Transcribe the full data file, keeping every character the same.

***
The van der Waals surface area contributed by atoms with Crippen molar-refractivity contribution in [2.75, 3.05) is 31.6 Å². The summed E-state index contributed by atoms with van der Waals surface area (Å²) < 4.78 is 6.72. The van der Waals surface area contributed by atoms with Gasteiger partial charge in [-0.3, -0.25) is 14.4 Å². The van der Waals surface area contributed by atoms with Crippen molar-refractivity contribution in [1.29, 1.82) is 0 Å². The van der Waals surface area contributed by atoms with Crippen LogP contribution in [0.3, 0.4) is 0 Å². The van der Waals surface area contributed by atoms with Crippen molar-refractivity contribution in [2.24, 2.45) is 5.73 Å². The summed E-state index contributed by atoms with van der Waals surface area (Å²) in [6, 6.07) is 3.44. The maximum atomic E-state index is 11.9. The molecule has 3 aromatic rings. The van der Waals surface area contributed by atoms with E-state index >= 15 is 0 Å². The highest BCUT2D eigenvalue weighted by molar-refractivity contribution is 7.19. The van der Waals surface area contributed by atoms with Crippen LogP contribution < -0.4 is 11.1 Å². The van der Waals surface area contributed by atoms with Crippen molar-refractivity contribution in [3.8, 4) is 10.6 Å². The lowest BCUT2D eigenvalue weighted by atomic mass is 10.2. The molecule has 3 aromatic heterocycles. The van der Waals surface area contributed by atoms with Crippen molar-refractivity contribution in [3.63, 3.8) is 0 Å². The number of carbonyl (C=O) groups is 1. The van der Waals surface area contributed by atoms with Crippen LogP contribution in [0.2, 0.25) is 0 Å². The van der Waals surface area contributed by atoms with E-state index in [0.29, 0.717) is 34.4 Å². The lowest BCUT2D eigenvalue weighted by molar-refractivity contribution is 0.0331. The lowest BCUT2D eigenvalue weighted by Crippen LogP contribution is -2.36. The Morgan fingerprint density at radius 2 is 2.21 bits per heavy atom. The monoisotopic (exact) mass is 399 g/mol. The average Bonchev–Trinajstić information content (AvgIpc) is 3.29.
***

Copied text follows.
The van der Waals surface area contributed by atoms with Crippen molar-refractivity contribution in [2.75, 3.05) is 31.6 Å². The summed E-state index contributed by atoms with van der Waals surface area (Å²) < 4.78 is 6.72. The van der Waals surface area contributed by atoms with Gasteiger partial charge in [-0.3, -0.25) is 14.4 Å². The van der Waals surface area contributed by atoms with Crippen molar-refractivity contribution in [1.29, 1.82) is 0 Å². The van der Waals surface area contributed by atoms with Crippen LogP contribution in [0.3, 0.4) is 0 Å². The van der Waals surface area contributed by atoms with Crippen molar-refractivity contribution in [2.24, 2.45) is 5.73 Å². The summed E-state index contributed by atoms with van der Waals surface area (Å²) in [6, 6.07) is 3.44. The maximum atomic E-state index is 11.9. The molecule has 3 aromatic rings. The van der Waals surface area contributed by atoms with E-state index >= 15 is 0 Å². The highest BCUT2D eigenvalue weighted by molar-refractivity contribution is 7.19. The van der Waals surface area contributed by atoms with Crippen LogP contribution < -0.4 is 11.1 Å². The van der Waals surface area contributed by atoms with Crippen molar-refractivity contribution in [3.8, 4) is 10.6 Å². The lowest BCUT2D eigenvalue weighted by atomic mass is 10.2. The molecule has 3 aromatic heterocycles. The van der Waals surface area contributed by atoms with Crippen molar-refractivity contribution in [3.63, 3.8) is 0 Å². The number of carbonyl (C=O) groups is 1. The van der Waals surface area contributed by atoms with Crippen LogP contribution in [0.2, 0.25) is 0 Å². The van der Waals surface area contributed by atoms with E-state index in [0.29, 0.717) is 34.4 Å². The lowest BCUT2D eigenvalue weighted by molar-refractivity contribution is 0.0331. The lowest BCUT2D eigenvalue weighted by Crippen LogP contribution is -2.36. The Morgan fingerprint density at radius 2 is 2.21 bits per heavy atom. The monoisotopic (exact) mass is 399 g/mol. The average Bonchev–Trinajstić information content (AvgIpc) is 3.29.